Foreign Minister Shah Mahmood Qureshi, Special Assistant to the Prime Minister on Overseas Pakistanis, Human Resource Development Sayed Zulfiqar Abbas Bukhari and other officials were also present during the meeting.

The prime minsiter also held a meeting with Iranian Foreign Minister Javad Zarif, who had received the premier upon arrival.

The Foreign Office, in a statement issued on Saturday, said that Prime Minister Imran was undertaking the visit to Tehran “as part of his initiative to promote peace and security in the region”.

This is Prime Minister Imran’s second visit to Iran this year. In April, he undertook a two-day official trip on President Rouhani’s invitation.

PM’s ‘initiative’ for peace

Relations between Tehran and Riyadh have worsened in the aftermath of an attack on the world’s biggest crude oil processing facility in Saudi Arabia on September 14. Saudi Arabia blamed the attack on Tehran but Crown Prince Mohammed bin Salman, in an interview with CBS program “60 Minutes”, had said that a war with Iran will be catastrophic for the global economy.

The New York Times and certain other media organisations had earlier claimed that Saudi crown prince had requested Prime Minister Imran to mediate between his country and Iran to stave off war.

The premier had also said in a press conference in New York on September 24 that US President Donald Trump had asked him to help in defusing tensions and he immediately went to meet President Rouhani on the sidelines of United Nations General Assembly’s 74th session last month.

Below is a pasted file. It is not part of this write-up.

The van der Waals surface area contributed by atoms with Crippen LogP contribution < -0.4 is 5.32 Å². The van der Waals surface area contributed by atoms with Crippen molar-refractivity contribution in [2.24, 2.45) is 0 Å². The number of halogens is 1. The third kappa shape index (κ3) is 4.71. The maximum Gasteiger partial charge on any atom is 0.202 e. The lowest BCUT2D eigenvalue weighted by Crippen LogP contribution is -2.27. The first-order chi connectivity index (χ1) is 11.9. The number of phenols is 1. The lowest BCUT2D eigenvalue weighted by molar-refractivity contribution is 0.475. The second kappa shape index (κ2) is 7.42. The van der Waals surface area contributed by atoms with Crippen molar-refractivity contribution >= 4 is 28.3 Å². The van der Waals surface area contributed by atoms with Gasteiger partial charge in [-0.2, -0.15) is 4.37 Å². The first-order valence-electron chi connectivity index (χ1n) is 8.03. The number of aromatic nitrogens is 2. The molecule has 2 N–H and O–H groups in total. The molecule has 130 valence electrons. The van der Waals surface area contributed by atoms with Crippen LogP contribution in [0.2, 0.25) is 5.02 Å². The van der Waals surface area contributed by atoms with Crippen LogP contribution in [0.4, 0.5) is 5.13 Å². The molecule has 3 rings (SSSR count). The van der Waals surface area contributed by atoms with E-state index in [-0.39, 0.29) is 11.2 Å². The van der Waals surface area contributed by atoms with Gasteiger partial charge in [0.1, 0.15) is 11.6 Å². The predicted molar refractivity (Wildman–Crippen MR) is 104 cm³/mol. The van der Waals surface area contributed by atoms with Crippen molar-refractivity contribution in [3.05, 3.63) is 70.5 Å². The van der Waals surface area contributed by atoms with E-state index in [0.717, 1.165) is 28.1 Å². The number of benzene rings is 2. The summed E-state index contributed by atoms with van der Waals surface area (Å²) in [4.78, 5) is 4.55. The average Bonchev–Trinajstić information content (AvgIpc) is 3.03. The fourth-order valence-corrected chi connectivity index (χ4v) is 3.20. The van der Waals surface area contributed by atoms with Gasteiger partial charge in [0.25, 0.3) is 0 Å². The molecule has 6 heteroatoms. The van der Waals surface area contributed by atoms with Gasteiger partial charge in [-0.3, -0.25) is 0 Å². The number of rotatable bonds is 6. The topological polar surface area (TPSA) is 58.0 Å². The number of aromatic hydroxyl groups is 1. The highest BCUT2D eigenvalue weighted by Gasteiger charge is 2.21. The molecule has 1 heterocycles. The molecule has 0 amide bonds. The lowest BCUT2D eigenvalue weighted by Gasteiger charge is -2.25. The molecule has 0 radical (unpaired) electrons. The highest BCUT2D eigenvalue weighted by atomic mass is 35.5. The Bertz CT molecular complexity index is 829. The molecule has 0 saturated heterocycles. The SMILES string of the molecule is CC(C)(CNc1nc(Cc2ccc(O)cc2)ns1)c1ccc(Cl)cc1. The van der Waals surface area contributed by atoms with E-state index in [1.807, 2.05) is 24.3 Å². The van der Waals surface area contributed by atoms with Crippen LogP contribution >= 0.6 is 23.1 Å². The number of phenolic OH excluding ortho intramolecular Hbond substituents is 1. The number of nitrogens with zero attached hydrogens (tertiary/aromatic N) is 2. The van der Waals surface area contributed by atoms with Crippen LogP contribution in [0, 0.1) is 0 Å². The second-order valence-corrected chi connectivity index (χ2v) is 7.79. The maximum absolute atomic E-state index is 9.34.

However, the FO in a statement on Saturday credited the prime minister for the peace initiative. It said: “The initiative for possibility of dialogue between KSA [Kingdom of Saudi Arabia] and Iran, the two brotherly countries of Pakistan, is an effort by the prime minister of Pakistan for ensuring peace in the region.”

The statement denied that the crown prince had delivered a message for the Iranian leaders or even asked Prime Minister Imran to play a mediatory role with Iran.

Iran, meanwhile, said it was open to any mediation or direct talks with Saudi Arabia.

Iranian Foreign Minister Javad Zarif, in an interview with TRT while talking about the prime minister’s initiative, said: “We’ve never rejected any intermediary […] We’ve always been open to mediation, and we’ve always been open to direct talks with our Saudi neighbours.”

Emphasising the importance of dialogue for resolving outstanding issues, he said, “We don’t have any choice but to talk to each other.”